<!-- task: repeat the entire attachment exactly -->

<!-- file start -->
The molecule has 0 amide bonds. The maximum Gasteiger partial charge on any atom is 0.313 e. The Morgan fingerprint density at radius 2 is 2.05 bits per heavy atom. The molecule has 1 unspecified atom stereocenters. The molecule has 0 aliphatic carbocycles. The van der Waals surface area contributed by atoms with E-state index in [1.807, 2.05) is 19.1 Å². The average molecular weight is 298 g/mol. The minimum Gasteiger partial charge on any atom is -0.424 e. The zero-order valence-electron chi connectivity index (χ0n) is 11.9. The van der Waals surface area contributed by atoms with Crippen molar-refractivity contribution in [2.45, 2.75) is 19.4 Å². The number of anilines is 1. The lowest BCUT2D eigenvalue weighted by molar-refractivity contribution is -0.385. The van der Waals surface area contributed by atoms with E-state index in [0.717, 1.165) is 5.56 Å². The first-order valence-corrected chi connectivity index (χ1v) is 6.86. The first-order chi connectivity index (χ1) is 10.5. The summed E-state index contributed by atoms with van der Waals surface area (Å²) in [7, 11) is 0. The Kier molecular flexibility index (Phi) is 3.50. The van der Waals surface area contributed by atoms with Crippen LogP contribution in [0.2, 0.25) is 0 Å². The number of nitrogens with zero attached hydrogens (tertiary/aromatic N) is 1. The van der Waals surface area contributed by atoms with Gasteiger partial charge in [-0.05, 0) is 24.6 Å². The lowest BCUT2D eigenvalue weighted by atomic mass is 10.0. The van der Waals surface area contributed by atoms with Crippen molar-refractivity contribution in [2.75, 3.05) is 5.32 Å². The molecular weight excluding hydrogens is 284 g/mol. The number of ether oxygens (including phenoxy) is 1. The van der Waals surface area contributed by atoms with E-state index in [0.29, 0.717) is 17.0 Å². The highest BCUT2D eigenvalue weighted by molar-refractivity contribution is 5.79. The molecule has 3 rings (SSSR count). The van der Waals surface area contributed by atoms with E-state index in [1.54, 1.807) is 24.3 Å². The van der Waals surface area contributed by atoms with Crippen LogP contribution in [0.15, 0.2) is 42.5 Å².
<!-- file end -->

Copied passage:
The molecule has 0 amide bonds. The maximum Gasteiger partial charge on any atom is 0.313 e. The Morgan fingerprint density at radius 2 is 2.05 bits per heavy atom. The molecule has 1 unspecified atom stereocenters. The molecule has 0 aliphatic carbocycles. The van der Waals surface area contributed by atoms with E-state index in [1.807, 2.05) is 19.1 Å². The average molecular weight is 298 g/mol. The minimum Gasteiger partial charge on any atom is -0.424 e. The zero-order valence-electron chi connectivity index (χ0n) is 11.9. The van der Waals surface area contributed by atoms with Crippen molar-refractivity contribution in [2.45, 2.75) is 19.4 Å². The number of anilines is 1. The lowest BCUT2D eigenvalue weighted by molar-refractivity contribution is -0.385. The van der Waals surface area contributed by atoms with E-state index in [0.717, 1.165) is 5.56 Å². The first-order valence-corrected chi connectivity index (χ1v) is 6.86. The first-order chi connectivity index (χ1) is 10.5. The summed E-state index contributed by atoms with van der Waals surface area (Å²) in [7, 11) is 0. The Kier molecular flexibility index (Phi) is 3.50. The van der Waals surface area contributed by atoms with Crippen LogP contribution in [0.2, 0.25) is 0 Å². The number of nitrogens with zero attached hydrogens (tertiary/aromatic N) is 1. The van der Waals surface area contributed by atoms with Gasteiger partial charge in [-0.05, 0) is 24.6 Å². The lowest BCUT2D eigenvalue weighted by atomic mass is 10.0. The van der Waals surface area contributed by atoms with Crippen molar-refractivity contribution in [2.75, 3.05) is 5.32 Å². The molecular weight excluding hydrogens is 284 g/mol. The number of ether oxygens (including phenoxy) is 1. The van der Waals surface area contributed by atoms with E-state index in [0.29, 0.717) is 17.0 Å². The highest BCUT2D eigenvalue weighted by molar-refractivity contribution is 5.79. The molecule has 3 rings (SSSR count). The van der Waals surface area contributed by atoms with E-state index in [1.54, 1.807) is 24.3 Å². The van der Waals surface area contributed by atoms with Crippen LogP contribution in [0.15, 0.2) is 42.5 Å².